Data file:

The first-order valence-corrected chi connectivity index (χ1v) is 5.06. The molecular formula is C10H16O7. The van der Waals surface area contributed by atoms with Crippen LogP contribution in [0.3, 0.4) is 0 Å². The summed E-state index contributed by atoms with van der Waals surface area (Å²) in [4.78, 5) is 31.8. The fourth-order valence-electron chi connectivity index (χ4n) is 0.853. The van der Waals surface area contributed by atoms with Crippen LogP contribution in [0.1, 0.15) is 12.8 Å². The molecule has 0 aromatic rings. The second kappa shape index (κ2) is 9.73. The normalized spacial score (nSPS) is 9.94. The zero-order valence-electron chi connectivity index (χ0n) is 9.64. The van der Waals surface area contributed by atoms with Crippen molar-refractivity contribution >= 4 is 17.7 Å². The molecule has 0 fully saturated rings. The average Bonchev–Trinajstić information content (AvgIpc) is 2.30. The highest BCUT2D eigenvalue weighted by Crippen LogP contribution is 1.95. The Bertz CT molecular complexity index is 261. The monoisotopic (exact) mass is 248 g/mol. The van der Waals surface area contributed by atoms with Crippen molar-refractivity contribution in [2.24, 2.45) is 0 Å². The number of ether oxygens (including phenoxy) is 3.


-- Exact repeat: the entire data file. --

The first-order valence-corrected chi connectivity index (χ1v) is 5.06. The molecular formula is C10H16O7. The van der Waals surface area contributed by atoms with Crippen LogP contribution in [0.3, 0.4) is 0 Å². The summed E-state index contributed by atoms with van der Waals surface area (Å²) in [4.78, 5) is 31.8. The fourth-order valence-electron chi connectivity index (χ4n) is 0.853. The van der Waals surface area contributed by atoms with Crippen LogP contribution in [0.1, 0.15) is 12.8 Å². The molecule has 0 aromatic rings. The second kappa shape index (κ2) is 9.73. The normalized spacial score (nSPS) is 9.94. The zero-order valence-electron chi connectivity index (χ0n) is 9.64. The van der Waals surface area contributed by atoms with Crippen molar-refractivity contribution >= 4 is 17.7 Å². The molecule has 0 fully saturated rings. The average Bonchev–Trinajstić information content (AvgIpc) is 2.30. The highest BCUT2D eigenvalue weighted by Crippen LogP contribution is 1.95. The Bertz CT molecular complexity index is 261. The monoisotopic (exact) mass is 248 g/mol. The van der Waals surface area contributed by atoms with Crippen molar-refractivity contribution in [2.24, 2.45) is 0 Å². The number of ether oxygens (including phenoxy) is 3.